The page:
I love listening to stories of successful entrepreneurs. Like with a movie superhero, they are always wracked by pain and struggles, battling oppression by stronger forces. But the hero always emerges as the victor by sheer resilience and courage. I recently met up with a Singaporean entrepreneur, and his journey is very much that kind of story. Plus, his startup has all the ingredients to become very successful in the near future.
Don Sim started working after graduation in 2010 as a UX and usability specialist at iTwin. In his six-month stint, he felt that many of his recommendations were not taken up and he felt he could do a lot more by being an independent consultant. As such, he started his first startup, 1618 Interactive Solutions, with his two buddies Alwyn Lee and Yappy Yap while still working at iTwin. That venture did not work out well and he sold it off. At 26 years old, with no solid achievements – compared to fellow peers who had already started climbing the corporate ladder – some would have considered another career path. He pushed on.
Don, with his two buddies, started Daylight Studios (the “day” part stands for Don-Alwyn-Yappy) in May 2011 and chose to focus on mobile social games, believing that they can do a lot better than many other games developers in the market.
Gutsy decision #1: No working capital
Knowing that they need a six-figure sum of working capital to operate, many entrepreneurs would have gone for funding from investors, government, or family and friends before starting; but the Daylight Studios team chose a different path.
The trio chose to grind out the working capital by taking up outsourcing projects from other businesses. Thanks to their contacts at earlier businesses, they took up highly lucrative projects from EZ Link, American Express, and the telco, M1. They worked out in a small office space (with just a temporary bed and a few working desks), drew low “bread and butter” pay, and worked long hours. For six months, they stuck to their plan and grinded out their working capital.
Gutsy decision #2: Rejecting EA
The Daylight Studios crew published their first game, Reign of Heroes, on social gaming platform Mig33 on December 2011, and the game was very well received. Soon after, EA Games knocked on the studio’s doors to co-develop a feature phone version of Command and Conquer for Southeast Asia. Most struggling startups at that point would have jumped at the prospect of working with big EA. However, Don felt that the deal was lopsided in favour of EA and the contact person, they felt, was too arrogant to listen to negotiating points from a startup. So Don and the team rejected the offer. This is a decision they never regretted.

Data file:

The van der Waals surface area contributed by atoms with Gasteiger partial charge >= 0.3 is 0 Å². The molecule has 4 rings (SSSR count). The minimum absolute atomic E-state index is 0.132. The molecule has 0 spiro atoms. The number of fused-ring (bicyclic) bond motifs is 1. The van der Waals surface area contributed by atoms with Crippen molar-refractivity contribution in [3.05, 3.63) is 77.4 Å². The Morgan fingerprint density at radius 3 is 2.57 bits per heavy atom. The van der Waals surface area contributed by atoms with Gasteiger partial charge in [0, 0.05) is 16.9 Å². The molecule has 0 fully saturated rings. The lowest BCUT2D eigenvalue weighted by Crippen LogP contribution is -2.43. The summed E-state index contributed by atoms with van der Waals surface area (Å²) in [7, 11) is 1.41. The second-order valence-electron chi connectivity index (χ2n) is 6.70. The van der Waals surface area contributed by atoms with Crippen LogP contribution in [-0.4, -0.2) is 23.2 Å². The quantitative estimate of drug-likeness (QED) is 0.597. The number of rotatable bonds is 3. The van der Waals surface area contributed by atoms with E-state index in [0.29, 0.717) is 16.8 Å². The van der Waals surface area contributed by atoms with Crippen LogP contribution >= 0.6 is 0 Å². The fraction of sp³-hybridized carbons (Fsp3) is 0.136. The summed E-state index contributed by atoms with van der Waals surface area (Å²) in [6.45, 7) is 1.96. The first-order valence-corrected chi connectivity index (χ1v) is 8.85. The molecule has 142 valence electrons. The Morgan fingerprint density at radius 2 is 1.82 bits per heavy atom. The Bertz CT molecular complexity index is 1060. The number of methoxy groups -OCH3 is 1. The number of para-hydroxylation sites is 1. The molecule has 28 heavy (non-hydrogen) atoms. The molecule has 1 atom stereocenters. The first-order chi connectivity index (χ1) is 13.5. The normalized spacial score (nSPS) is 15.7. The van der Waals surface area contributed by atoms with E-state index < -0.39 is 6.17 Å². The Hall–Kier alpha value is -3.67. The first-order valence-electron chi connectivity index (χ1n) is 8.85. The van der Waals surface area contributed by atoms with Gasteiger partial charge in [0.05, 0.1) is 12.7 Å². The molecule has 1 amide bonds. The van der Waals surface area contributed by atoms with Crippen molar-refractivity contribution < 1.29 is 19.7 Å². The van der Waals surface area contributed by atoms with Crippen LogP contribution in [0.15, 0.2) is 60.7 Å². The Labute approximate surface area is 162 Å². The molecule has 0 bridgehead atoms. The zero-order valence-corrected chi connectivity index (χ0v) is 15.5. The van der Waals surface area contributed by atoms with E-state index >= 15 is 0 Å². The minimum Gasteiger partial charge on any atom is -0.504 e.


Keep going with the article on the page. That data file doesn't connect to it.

Soon after, other gaming giants like Konami contacted Daylight Studios, and the startup co-developed the recently open beta launched Hisho Collection game on the Kotagames platform. The game was limited to 10,000 downloads, and the beta was fully downloaded in just four days despite minimal marketing.
Gutsy decision #3: Sticking to your beliefs
Don has a belief that seems to be deeply imbued in him and his team; he mentioned it more than three times during our meeting. He explains:
Since day one, Daylight Studios has always had only one goal in mind: to build the best possible games which emphasize creative innovation. This is so when we look back, 10 to 20 years from now, we will be proud of every single game title that we have created.
This may be the reason why the games that Daylight Studios have produced are of such good quality and popular in many countries. In total, the titles have over one million registered users to date. The team also takes the effort to culturalize their games so people in each country can identify with the gameplay – as many other good developers do.
In the near future, look out for the startup’s latest in-development multiplayer social RPG, Conquest Age, a smartphone-based game that will be launched soon. Don showed me a sneak preview and the graphics and gameplay impressed me a lot.
Daylight Studios is seed funded by angel investors Timothy Grant and Krishna Ramachandra in early 2012. The studio is in the midst of raising its next financing round to expand its team and produce some more disruptive games. The team is made up of 15 people of different nationalities – and one gutsy founder(all pictured below), Don Sim, whom I think deserves success if he continues to work this hard.